The man seemed to contemplate that as he rolled the cigar between his fingers, regarding her as she sniffed back her tears and attempted a smile. "Scent is one of the strongest memory triggers we have," he said, pausing to suck in a deep drag on the small stump. Exhaling above their heads, he continued, "Memories are the only connections we have to the past ... you should never forget your past." Quietly, he added, "It helps to remember where you came from to truly enjoy life."

She nodded at that logic, and said, "Thank you." Choking on the cry rising in her throat, she wiped a hand over her teary eyes. "I will remember that, and thank you again for letting me sit and ... remember my father ..." she trailed off. Coughing once, she continued, "He was my hero." She stood, giving him a watery but grateful smile.

The man returned her smile. Turning, she ambled home, not looking back. The man watched her and whispered, "I'm proud of you, honey." A car drove past the café and as it moved beyond the table with the man, he vanished, leaving only the cigar stump smoldering in the ashtray. The embers burned, forcing smoke to curl upward to the heavens.

Arriving at her apartment, she tossed her sketchbook and keys on the side table. A sudden urge to read enveloped her. She strolled to her bookcase and rummaged through her father's collection. As she pulled one from the shelf, a slip of paper drifted to the floor. Frowning, she picked it up, blinking in shock. It was a picture of the man she had just spoken to. He was dressed in his suit and his lanky form was draped in a chair with a cigar entwined in his hand, a cocky smirk curled on his lips. Flipping the picture over she squinted to make out the faded loopy scrawl. It read: Bryan Larson, 1979. Under that inscription she read: Memories are the only connection we have to the past ... Always remember where you came from.

Gazing at the bookcase, her dark brown eyes wide and mouth gaping, she whispered in astonishment, "Daddy?" Feeling a warm presence engulf her, tangy cigar smoke tickling her senses, she smiled. Her voice a whisper in the empty apartment, she promised, "I'll always remember ... I'll always remember."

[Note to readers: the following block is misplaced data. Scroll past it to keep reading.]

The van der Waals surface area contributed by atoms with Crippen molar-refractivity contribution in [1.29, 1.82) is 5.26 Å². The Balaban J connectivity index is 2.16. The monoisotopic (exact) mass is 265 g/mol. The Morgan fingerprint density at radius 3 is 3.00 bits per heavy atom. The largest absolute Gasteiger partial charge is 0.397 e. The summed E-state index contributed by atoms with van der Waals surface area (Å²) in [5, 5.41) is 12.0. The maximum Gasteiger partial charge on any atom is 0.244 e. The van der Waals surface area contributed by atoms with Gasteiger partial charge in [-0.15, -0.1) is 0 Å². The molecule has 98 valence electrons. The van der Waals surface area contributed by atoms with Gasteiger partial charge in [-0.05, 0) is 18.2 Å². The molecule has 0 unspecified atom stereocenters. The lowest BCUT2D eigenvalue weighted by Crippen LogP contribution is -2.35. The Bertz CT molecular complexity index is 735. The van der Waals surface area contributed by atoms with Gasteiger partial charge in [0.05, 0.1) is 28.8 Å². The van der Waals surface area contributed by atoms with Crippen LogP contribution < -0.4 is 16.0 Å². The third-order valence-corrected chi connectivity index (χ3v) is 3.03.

This work has been published in the Teen Ink monthly print magazine. This piece has been published in Teen Ink’s monthly print magazine.

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Lily">This teenager is a 'regular' and has contributed a lot of work, comments and/or forum posts, and has received many votes and high ratings over a long period of time. said...
today at 4:46 am
i love this !
B">This teenager is a 'regular' and has contributed a lot of work, comments and/or forum posts, and has received many votes and high ratings over a long period of time. said...
Dec. 14, 2017 at 5:08 am
This is so realistic!
nelehjr This work has been published in the Teen Ink monthly print magazine. said...
Jun. 8, 2013 at 2:51 pm
I love all the details you added. The start that seems so mundane and ordinare. Then it goes into a ghost story. Not a scary one. One with a lesson. One that makes you smile. Great job.
Wanderlust. said...
Jan. 25, 2013 at 10:15 pm
stunning! warms my heart :)
CloClo said...
Oct. 26, 2012 at 12:55 pm
I felt like it was my own father, and he doesn't even smoke. Great job!
melcat said...
Jun. 2, 2010 at 2:25 pm
it was great! such atenttion to detail! keep writing!